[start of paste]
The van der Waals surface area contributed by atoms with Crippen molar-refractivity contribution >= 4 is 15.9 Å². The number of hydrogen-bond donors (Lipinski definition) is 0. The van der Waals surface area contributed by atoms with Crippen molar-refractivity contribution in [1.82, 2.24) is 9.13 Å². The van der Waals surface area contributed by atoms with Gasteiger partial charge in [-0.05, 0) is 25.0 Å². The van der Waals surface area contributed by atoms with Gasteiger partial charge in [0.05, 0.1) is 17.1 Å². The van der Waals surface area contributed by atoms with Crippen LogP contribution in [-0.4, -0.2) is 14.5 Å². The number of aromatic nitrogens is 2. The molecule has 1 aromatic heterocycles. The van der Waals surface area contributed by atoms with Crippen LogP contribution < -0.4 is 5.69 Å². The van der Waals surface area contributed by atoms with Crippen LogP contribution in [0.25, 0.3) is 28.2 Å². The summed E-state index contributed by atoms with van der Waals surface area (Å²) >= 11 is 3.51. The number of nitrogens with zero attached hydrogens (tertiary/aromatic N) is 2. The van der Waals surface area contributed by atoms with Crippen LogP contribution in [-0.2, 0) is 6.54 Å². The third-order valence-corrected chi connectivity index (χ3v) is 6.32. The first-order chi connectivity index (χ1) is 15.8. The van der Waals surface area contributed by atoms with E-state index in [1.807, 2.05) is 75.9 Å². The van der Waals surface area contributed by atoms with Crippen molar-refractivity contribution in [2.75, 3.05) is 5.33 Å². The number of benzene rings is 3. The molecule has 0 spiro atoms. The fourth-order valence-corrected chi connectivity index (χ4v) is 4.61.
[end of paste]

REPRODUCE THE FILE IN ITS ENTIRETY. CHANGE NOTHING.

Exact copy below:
The van der Waals surface area contributed by atoms with Crippen molar-refractivity contribution >= 4 is 15.9 Å². The number of hydrogen-bond donors (Lipinski definition) is 0. The van der Waals surface area contributed by atoms with Crippen molar-refractivity contribution in [1.82, 2.24) is 9.13 Å². The van der Waals surface area contributed by atoms with Gasteiger partial charge in [-0.05, 0) is 25.0 Å². The van der Waals surface area contributed by atoms with Gasteiger partial charge in [0.05, 0.1) is 17.1 Å². The van der Waals surface area contributed by atoms with Crippen LogP contribution in [-0.4, -0.2) is 14.5 Å². The number of aromatic nitrogens is 2. The molecule has 1 aromatic heterocycles. The van der Waals surface area contributed by atoms with Crippen LogP contribution < -0.4 is 5.69 Å². The van der Waals surface area contributed by atoms with Crippen LogP contribution in [0.25, 0.3) is 28.2 Å². The summed E-state index contributed by atoms with van der Waals surface area (Å²) >= 11 is 3.51. The number of nitrogens with zero attached hydrogens (tertiary/aromatic N) is 2. The van der Waals surface area contributed by atoms with Crippen LogP contribution in [-0.2, 0) is 6.54 Å². The third-order valence-corrected chi connectivity index (χ3v) is 6.32. The first-order chi connectivity index (χ1) is 15.8. The van der Waals surface area contributed by atoms with E-state index in [1.807, 2.05) is 75.9 Å². The van der Waals surface area contributed by atoms with Crippen molar-refractivity contribution in [2.75, 3.05) is 5.33 Å². The number of benzene rings is 3. The molecule has 0 spiro atoms. The fourth-order valence-corrected chi connectivity index (χ4v) is 4.61.